With that in mind, I'd like to see crafting rules in line with the following:

1. Crafting takes place during downtime
This is a personal preference when it comes to pacing campaigns as I'm not a fan of the PCs rushing from adventure to adventure. Crafting during downtime gives the PCs a reason to remain in their base of operations in order to get better prepared for the next adventure - and to spend gold, of course.

2. Crafting should take place in a reasonable amount of time
That said, I'm not keen on high-level PCs spending 250 days to craft a legendary magic item. I'm thinking 10 days of work should be enough, and the types of items a PC can craft should be based on level: common and uncommon at levels 1 to 4, rare at levels 5 to 10, very rare at levels 11 to 16, and legendary at level 17 to 20.

3. Special components are helpful but not necessary
Gold is enough of a gate. You don't need the PCs to go on special quests to find exotic components as well. That said, a helpful DM could choose to place items in the adventure that either count towards the gp requirement or reduce the crafting time required.


Three-Headed Sirrush
For me, the most important elements of a D&D crafting system are that it (1) adds richness and depth to the setting, and (2) plays nicely with the lore of pre-existing D&D campaign worlds, both published and homebrew (other than worlds that have setting-specific lore regarding magic items).

With regards to (1), it's important to me that the crafting system at a minimum makes sense from an economics standpoint. I'm fine with generalizations and abstraction, but I want to avoid immersion-wrecking issues such as crafting being so difficult or time-consuming that it's implausible that anyone would have bothered to make a particular item (e.g., the 5e DMG crafting rules that say that making one dose of Universal Solvent takes 27.5 person-years and 250,000 gp). Beyond that minimum for an acceptable crafting system, a good crafting system would make crafting a visible part of the game world, with (e.g.) the raw components available in a different part of the world from where production takes place, which is itself located away from where the items are in demand, thus leading to specialization in different phases of production and trade in ingredients and finished products. Such a system would add far more interactive elements to a setting than just one crafter becoming an effective hermit for weeks/months/years and needing only coinage (or universally available ingredients) as raw materials.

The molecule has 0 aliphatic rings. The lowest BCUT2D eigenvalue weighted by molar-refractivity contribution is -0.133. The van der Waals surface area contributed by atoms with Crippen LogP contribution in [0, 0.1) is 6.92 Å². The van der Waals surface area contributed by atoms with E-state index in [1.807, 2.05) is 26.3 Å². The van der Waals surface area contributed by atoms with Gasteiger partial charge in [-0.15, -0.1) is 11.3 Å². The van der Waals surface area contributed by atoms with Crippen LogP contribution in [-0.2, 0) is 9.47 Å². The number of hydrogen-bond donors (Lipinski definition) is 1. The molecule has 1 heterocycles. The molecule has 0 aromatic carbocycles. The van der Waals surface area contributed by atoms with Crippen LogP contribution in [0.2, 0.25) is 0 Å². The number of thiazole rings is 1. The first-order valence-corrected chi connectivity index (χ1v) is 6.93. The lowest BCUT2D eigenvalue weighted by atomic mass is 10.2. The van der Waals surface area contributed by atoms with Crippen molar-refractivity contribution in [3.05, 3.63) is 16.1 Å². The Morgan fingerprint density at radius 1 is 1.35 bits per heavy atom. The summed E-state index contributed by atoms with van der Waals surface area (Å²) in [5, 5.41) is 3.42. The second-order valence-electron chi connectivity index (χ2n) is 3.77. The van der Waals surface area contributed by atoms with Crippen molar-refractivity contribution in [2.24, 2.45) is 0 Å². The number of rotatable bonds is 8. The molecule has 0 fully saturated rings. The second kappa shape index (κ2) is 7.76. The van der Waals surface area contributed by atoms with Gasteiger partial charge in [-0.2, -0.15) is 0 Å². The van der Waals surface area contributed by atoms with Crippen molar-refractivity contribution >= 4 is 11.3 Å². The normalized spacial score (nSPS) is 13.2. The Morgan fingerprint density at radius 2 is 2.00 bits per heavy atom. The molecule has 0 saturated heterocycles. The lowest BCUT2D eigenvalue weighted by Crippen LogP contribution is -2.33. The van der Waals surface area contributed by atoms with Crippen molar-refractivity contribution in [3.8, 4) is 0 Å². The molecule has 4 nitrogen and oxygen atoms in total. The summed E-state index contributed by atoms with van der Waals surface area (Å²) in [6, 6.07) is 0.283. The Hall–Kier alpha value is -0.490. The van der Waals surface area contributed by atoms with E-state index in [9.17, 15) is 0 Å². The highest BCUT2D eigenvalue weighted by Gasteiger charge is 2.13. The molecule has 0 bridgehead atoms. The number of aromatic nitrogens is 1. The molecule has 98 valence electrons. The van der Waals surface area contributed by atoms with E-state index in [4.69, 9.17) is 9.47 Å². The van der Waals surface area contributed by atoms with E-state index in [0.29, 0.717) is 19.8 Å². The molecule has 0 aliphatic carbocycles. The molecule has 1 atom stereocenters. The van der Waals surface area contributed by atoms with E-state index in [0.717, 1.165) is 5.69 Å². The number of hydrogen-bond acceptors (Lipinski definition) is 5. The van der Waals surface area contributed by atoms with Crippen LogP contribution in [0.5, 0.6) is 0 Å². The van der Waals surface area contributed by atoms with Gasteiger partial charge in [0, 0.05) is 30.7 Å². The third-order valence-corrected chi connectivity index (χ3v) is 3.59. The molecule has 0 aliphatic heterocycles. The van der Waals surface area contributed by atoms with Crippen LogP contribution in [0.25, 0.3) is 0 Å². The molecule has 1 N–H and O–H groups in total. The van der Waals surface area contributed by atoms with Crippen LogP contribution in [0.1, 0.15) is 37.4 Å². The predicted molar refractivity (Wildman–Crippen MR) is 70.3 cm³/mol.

For mundane items, a good crafting system should produce a result that looks like crafting in the real world, such as with distributed resource gathering feeding materials into denser settlements with specialist producers. For magical items, a crafting system with similar properties could involve gathering resources in unspoiled wilderness, but then taken to a place of power (perhaps natural, like a volcano or waterfall, or requiring significant investment, like a magical laboratory) for the actual enchanting. If the required ingredients can be used for multiple types of items, they can effectively become fantastical, high-value commodities (which can then be interesting loot!). To be more player-friendly, such a system might allow skipping the rare ingredients and magical locations at a steep cost in lost efficiency.

For (2), many D&D players have preferred settings or persistent homebrew campaign worlds. To be a useful tool to the existing playerbase, any crafting system needs to be able to be dropped in to at least the most-generic of those settings without contradicting the lore. For example, 4e, by introducing crafting via residuum, did not play nice with 3e settings, and 5e, by originally only providing an outline of a crafting system and making magic items effectively not merchantable, did not play nice with 3e settings or 4e settings.

As a player, I want crafting to be useful to occasionally make makeshift items when away from town. Repairing armor and weapons, brewing a healing salve, etc. can be a lifesaver if stuck in the wilderness/dungeon, but normally isn't that big a deal (saving a few coins in town shouldn't be worth the time of an adventurer).

As a DM, I want a method to allow crafting magic items that doesn't replace the idiotic magic item shops of prior editions. Players should have to adventure to get the formula and the components necessary. The crafting time for the item should be significant, but not ridiculous, allowing PCs to make them during downtime (but not mass produce them).

An Advertisement